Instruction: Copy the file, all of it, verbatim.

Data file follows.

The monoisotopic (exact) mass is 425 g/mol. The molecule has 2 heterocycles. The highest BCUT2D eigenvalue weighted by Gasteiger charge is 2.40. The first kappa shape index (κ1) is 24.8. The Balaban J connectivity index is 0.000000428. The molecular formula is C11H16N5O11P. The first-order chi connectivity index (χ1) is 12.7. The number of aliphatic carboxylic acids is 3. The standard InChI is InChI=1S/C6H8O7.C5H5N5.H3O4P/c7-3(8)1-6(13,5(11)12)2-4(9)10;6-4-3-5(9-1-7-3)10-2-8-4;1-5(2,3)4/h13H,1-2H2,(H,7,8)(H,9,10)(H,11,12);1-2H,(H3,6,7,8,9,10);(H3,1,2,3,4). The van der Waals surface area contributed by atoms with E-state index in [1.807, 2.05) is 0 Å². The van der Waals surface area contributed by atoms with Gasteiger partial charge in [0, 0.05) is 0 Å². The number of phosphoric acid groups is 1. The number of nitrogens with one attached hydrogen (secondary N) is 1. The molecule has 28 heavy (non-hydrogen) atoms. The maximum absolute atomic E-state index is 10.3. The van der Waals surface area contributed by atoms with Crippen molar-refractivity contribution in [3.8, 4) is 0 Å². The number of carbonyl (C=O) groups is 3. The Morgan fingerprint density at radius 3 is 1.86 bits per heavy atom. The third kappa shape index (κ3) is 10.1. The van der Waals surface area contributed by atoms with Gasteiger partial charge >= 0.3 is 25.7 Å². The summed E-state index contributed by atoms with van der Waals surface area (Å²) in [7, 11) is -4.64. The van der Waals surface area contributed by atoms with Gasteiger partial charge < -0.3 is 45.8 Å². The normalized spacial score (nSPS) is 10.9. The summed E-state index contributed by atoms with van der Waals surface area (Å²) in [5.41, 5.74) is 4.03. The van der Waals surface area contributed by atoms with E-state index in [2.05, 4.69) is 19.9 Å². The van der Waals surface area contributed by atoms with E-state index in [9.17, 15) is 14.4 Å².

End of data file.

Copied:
The monoisotopic (exact) mass is 425 g/mol. The molecule has 2 heterocycles. The highest BCUT2D eigenvalue weighted by Gasteiger charge is 2.40. The first kappa shape index (κ1) is 24.8. The Balaban J connectivity index is 0.000000428. The molecular formula is C11H16N5O11P. The first-order chi connectivity index (χ1) is 12.7. The number of aliphatic carboxylic acids is 3. The standard InChI is InChI=1S/C6H8O7.C5H5N5.H3O4P/c7-3(8)1-6(13,5(11)12)2-4(9)10;6-4-3-5(9-1-7-3)10-2-8-4;1-5(2,3)4/h13H,1-2H2,(H,7,8)(H,9,10)(H,11,12);1-2H,(H3,6,7,8,9,10);(H3,1,2,3,4). The van der Waals surface area contributed by atoms with E-state index in [1.807, 2.05) is 0 Å². The van der Waals surface area contributed by atoms with Gasteiger partial charge in [0, 0.05) is 0 Å². The number of phosphoric acid groups is 1. The number of nitrogens with one attached hydrogen (secondary N) is 1. The molecule has 28 heavy (non-hydrogen) atoms. The maximum absolute atomic E-state index is 10.3. The van der Waals surface area contributed by atoms with Crippen molar-refractivity contribution in [3.8, 4) is 0 Å². The number of carbonyl (C=O) groups is 3. The Morgan fingerprint density at radius 3 is 1.86 bits per heavy atom. The third kappa shape index (κ3) is 10.1. The van der Waals surface area contributed by atoms with Gasteiger partial charge >= 0.3 is 25.7 Å². The summed E-state index contributed by atoms with van der Waals surface area (Å²) in [7, 11) is -4.64. The van der Waals surface area contributed by atoms with Gasteiger partial charge < -0.3 is 45.8 Å². The normalized spacial score (nSPS) is 10.9. The summed E-state index contributed by atoms with van der Waals surface area (Å²) in [5.41, 5.74) is 4.03. The van der Waals surface area contributed by atoms with E-state index in [2.05, 4.69) is 19.9 Å². The van der Waals surface area contributed by atoms with E-state index in [9.17, 15) is 14.4 Å².